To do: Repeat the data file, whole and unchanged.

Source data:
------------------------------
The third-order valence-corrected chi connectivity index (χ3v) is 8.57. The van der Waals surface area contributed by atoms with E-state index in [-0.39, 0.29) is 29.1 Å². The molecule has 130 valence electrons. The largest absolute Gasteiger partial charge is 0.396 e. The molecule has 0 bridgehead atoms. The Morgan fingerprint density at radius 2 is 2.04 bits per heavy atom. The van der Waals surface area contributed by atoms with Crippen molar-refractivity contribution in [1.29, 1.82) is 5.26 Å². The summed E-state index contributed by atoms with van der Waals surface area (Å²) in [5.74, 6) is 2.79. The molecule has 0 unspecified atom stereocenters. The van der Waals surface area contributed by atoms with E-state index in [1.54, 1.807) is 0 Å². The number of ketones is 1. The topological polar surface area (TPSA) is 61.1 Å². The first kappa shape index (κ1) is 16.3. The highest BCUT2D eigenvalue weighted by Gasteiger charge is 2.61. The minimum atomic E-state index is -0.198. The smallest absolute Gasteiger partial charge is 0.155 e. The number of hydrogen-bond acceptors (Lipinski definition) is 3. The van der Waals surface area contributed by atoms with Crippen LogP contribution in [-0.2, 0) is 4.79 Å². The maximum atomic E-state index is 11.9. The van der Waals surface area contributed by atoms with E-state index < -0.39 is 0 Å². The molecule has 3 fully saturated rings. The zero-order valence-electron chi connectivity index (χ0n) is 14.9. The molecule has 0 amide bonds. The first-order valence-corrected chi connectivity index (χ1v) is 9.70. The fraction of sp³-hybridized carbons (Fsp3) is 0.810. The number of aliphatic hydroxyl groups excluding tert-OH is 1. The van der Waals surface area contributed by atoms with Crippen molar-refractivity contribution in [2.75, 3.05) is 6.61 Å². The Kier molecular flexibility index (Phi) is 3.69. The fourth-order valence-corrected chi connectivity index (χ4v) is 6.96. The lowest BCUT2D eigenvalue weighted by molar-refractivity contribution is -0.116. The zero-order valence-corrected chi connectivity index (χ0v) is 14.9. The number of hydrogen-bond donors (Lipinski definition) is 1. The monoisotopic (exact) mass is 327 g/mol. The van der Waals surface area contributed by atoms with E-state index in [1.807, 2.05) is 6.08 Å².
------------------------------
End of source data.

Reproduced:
The third-order valence-corrected chi connectivity index (χ3v) is 8.57. The van der Waals surface area contributed by atoms with E-state index in [-0.39, 0.29) is 29.1 Å². The molecule has 130 valence electrons. The largest absolute Gasteiger partial charge is 0.396 e. The molecule has 0 bridgehead atoms. The Morgan fingerprint density at radius 2 is 2.04 bits per heavy atom. The van der Waals surface area contributed by atoms with Crippen molar-refractivity contribution in [1.29, 1.82) is 5.26 Å². The summed E-state index contributed by atoms with van der Waals surface area (Å²) in [5.74, 6) is 2.79. The molecule has 0 unspecified atom stereocenters. The van der Waals surface area contributed by atoms with E-state index in [1.54, 1.807) is 0 Å². The number of ketones is 1. The topological polar surface area (TPSA) is 61.1 Å². The first kappa shape index (κ1) is 16.3. The highest BCUT2D eigenvalue weighted by Gasteiger charge is 2.61. The minimum atomic E-state index is -0.198. The smallest absolute Gasteiger partial charge is 0.155 e. The number of hydrogen-bond acceptors (Lipinski definition) is 3. The van der Waals surface area contributed by atoms with Crippen LogP contribution in [-0.2, 0) is 4.79 Å². The maximum atomic E-state index is 11.9. The van der Waals surface area contributed by atoms with E-state index < -0.39 is 0 Å². The molecule has 3 fully saturated rings. The zero-order valence-electron chi connectivity index (χ0n) is 14.9. The molecule has 0 amide bonds. The first-order valence-corrected chi connectivity index (χ1v) is 9.70. The fraction of sp³-hybridized carbons (Fsp3) is 0.810. The number of aliphatic hydroxyl groups excluding tert-OH is 1. The van der Waals surface area contributed by atoms with Crippen molar-refractivity contribution in [2.75, 3.05) is 6.61 Å². The Kier molecular flexibility index (Phi) is 3.69. The fourth-order valence-corrected chi connectivity index (χ4v) is 6.96. The lowest BCUT2D eigenvalue weighted by molar-refractivity contribution is -0.116. The zero-order valence-corrected chi connectivity index (χ0v) is 14.9. The number of hydrogen-bond donors (Lipinski definition) is 1. The monoisotopic (exact) mass is 327 g/mol. The van der Waals surface area contributed by atoms with E-state index in [1.807, 2.05) is 6.08 Å².